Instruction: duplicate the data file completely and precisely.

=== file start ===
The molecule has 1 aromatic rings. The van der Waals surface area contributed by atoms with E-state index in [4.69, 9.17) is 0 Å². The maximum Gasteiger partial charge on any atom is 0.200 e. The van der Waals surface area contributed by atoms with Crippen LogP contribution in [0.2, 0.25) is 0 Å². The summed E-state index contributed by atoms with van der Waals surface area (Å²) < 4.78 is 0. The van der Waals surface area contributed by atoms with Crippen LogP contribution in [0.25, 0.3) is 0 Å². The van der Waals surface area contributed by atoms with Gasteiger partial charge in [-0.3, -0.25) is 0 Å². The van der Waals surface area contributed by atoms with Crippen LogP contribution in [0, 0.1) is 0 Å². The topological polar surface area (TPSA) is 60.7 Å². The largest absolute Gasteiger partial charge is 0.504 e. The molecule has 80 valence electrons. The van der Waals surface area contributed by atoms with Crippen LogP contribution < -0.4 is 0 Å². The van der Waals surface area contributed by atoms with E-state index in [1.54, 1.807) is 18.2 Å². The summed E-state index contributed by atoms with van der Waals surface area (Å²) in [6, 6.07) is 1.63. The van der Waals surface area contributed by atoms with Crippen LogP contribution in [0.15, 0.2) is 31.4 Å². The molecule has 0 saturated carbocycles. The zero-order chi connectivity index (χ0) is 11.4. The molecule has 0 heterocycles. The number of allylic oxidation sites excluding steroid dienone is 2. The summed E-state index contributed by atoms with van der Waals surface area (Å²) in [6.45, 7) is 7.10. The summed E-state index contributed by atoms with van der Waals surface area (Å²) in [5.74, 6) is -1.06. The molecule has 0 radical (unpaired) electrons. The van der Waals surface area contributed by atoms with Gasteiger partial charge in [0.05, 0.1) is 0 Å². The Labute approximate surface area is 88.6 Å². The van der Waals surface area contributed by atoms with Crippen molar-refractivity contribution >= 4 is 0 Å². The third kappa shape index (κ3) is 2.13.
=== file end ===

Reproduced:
The molecule has 1 aromatic rings. The van der Waals surface area contributed by atoms with E-state index in [4.69, 9.17) is 0 Å². The maximum Gasteiger partial charge on any atom is 0.200 e. The van der Waals surface area contributed by atoms with Crippen LogP contribution in [0.2, 0.25) is 0 Å². The summed E-state index contributed by atoms with van der Waals surface area (Å²) < 4.78 is 0. The van der Waals surface area contributed by atoms with Crippen LogP contribution in [0.25, 0.3) is 0 Å². The van der Waals surface area contributed by atoms with Gasteiger partial charge in [-0.3, -0.25) is 0 Å². The van der Waals surface area contributed by atoms with Crippen LogP contribution in [0, 0.1) is 0 Å². The topological polar surface area (TPSA) is 60.7 Å². The largest absolute Gasteiger partial charge is 0.504 e. The molecule has 80 valence electrons. The van der Waals surface area contributed by atoms with Crippen LogP contribution < -0.4 is 0 Å². The van der Waals surface area contributed by atoms with E-state index in [1.54, 1.807) is 18.2 Å². The summed E-state index contributed by atoms with van der Waals surface area (Å²) in [6, 6.07) is 1.63. The van der Waals surface area contributed by atoms with Crippen LogP contribution in [0.15, 0.2) is 31.4 Å². The molecule has 0 saturated carbocycles. The zero-order chi connectivity index (χ0) is 11.4. The molecule has 0 heterocycles. The number of allylic oxidation sites excluding steroid dienone is 2. The summed E-state index contributed by atoms with van der Waals surface area (Å²) in [6.45, 7) is 7.10. The summed E-state index contributed by atoms with van der Waals surface area (Å²) in [5.74, 6) is -1.06. The molecule has 0 radical (unpaired) electrons. The van der Waals surface area contributed by atoms with Gasteiger partial charge in [0.05, 0.1) is 0 Å². The Labute approximate surface area is 88.6 Å². The van der Waals surface area contributed by atoms with Crippen molar-refractivity contribution >= 4 is 0 Å². The third kappa shape index (κ3) is 2.13.